I’ve talked before about Screening Calls to Make Your Boss More Productive, but I didn’t discuss sales calls in particular. Telemarketers are wily characters that will do their best to try and fake you out and get you to put their calls through. It’s your job as an administrative or executive assistant to hold the line and not let them through.
Some calls are obviously sales calls
My immediate response to these types of questions is always, “What are you selling?” They’ll give you a song and dance, start asking questions, but don’t give in. Eventually they will either tell you what they’re selling or they’ll hang up. For those who tell me what they are selling, if it is something we might need, I tell them to send us a brochure. If they want a name, tell them to put your name on it, and you’ll forward it to the correct person. Never, ever give them the name of the person who would do the purchasing. They’ll just use that to bypass you the next time they call.
There’s no way to put a nice face on it. Sales people will flat out lie to you to get through to your boss. Don’t trust it.
OK, this one isn’t so much a blatant lie as an attempt to fool you into thinking he knows your boss. The reply to this one is, “If you’ll give me your name, I’ll see if he is available.” If you only get a first name in reply, then ask what company he’s with. If you keep getting a song and dance, don’t let him through. Remember, even if this is a legitimate call for your boss, it’s better to get a name and number, and let your boss decide about calling back. I usually marked these messages as suspected sales calls. I’d review them with the boss, just in case they were legitimate, so I’d know in the future. Generally, if people have legitimate business with your boss, they are happily forthcoming with information, because they know it’s your job to protect your boss’s time.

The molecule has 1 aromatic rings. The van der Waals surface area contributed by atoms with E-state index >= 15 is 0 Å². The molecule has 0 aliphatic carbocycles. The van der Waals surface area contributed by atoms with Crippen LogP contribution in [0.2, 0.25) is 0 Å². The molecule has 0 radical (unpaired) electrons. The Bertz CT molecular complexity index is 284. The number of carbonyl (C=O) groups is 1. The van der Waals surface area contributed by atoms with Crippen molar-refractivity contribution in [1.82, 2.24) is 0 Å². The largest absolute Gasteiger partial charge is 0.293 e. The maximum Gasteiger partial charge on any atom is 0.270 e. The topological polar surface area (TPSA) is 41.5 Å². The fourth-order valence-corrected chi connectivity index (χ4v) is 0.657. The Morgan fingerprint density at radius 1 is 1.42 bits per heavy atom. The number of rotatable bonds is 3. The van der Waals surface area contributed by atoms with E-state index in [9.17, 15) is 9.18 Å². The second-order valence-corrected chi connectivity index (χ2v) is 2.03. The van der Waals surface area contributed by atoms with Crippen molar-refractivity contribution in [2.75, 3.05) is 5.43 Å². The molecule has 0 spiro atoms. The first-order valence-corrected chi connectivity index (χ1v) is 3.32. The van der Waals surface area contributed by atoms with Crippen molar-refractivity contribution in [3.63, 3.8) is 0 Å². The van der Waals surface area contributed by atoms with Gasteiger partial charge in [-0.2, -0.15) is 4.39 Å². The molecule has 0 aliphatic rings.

Now, this one is generally a blatant, bald-faced lie. Again, you treat it the same way as the other calls. If unsure, get a name and number and run it by the boss later. Don’t put them through.
Again with the lies. If this person is really a friend, they won’t mind leaving a name and number.
Some marketers will just try to confuse you into letting them through.
This marketer wants to intimidate you into letting his call through. He puts on an air of authority and throws a lot of information at you in order to confuse you and hopefully get through to his mark. Don’t fall for it. A simple, “May I ask why you are calling,” is often all that is necessary. If they don’t want to give you any information, then the boss will remain “unavailable”. Take a name and number and mark it as a possible sales call.
This gambit is one of my favorites.
It’s true, they don’t want to sell your company anything directly. What they don’t say is they are verifying information so they can sell it to another company to try and sell you things. I firmly let them know that we do not verify that kind of information, and I hold to that. If they won’t give up, I eventually hang up on them.
Screening calls is probably one of the most important aspects of an administrative or executive assistant’s job. Remember, you’re the gatekeeper. It’s up to you who gets to talk to your boss. Always be polite but firm when protecting your boss’s time.